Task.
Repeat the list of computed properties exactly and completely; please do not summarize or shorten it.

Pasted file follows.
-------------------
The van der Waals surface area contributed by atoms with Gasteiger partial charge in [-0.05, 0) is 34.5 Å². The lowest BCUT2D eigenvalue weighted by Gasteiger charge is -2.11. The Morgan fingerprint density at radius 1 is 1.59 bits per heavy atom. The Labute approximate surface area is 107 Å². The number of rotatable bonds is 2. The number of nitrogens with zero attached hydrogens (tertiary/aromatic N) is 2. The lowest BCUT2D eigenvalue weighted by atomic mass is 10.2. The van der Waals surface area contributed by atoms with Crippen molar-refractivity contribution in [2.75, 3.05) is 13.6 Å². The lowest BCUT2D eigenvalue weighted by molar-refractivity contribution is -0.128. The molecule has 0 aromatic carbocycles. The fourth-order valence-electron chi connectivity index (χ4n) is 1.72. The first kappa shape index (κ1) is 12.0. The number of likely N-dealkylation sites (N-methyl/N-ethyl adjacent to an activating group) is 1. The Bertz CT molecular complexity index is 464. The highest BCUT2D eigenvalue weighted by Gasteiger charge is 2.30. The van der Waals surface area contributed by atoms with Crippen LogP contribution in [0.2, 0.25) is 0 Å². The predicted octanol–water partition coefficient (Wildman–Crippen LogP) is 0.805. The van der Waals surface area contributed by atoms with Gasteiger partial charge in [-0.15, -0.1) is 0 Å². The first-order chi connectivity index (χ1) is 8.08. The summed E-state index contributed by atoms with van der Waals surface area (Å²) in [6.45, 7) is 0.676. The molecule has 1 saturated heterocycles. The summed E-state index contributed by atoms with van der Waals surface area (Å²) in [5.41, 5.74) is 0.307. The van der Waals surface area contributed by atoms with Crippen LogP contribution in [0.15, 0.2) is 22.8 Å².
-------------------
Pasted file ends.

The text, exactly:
The van der Waals surface area contributed by atoms with Gasteiger partial charge in [-0.05, 0) is 34.5 Å². The lowest BCUT2D eigenvalue weighted by Gasteiger charge is -2.11. The Morgan fingerprint density at radius 1 is 1.59 bits per heavy atom. The Labute approximate surface area is 107 Å². The number of rotatable bonds is 2. The number of nitrogens with zero attached hydrogens (tertiary/aromatic N) is 2. The lowest BCUT2D eigenvalue weighted by atomic mass is 10.2. The van der Waals surface area contributed by atoms with Crippen molar-refractivity contribution in [2.75, 3.05) is 13.6 Å². The lowest BCUT2D eigenvalue weighted by molar-refractivity contribution is -0.128. The molecule has 0 aromatic carbocycles. The fourth-order valence-electron chi connectivity index (χ4n) is 1.72. The first kappa shape index (κ1) is 12.0. The number of likely N-dealkylation sites (N-methyl/N-ethyl adjacent to an activating group) is 1. The Bertz CT molecular complexity index is 464. The highest BCUT2D eigenvalue weighted by Gasteiger charge is 2.30. The van der Waals surface area contributed by atoms with Crippen LogP contribution in [0.2, 0.25) is 0 Å². The predicted octanol–water partition coefficient (Wildman–Crippen LogP) is 0.805. The van der Waals surface area contributed by atoms with Gasteiger partial charge in [-0.15, -0.1) is 0 Å². The first-order chi connectivity index (χ1) is 8.08. The summed E-state index contributed by atoms with van der Waals surface area (Å²) in [6.45, 7) is 0.676. The molecule has 1 saturated heterocycles. The summed E-state index contributed by atoms with van der Waals surface area (Å²) in [5.41, 5.74) is 0.307. The van der Waals surface area contributed by atoms with Crippen LogP contribution in [0.15, 0.2) is 22.8 Å².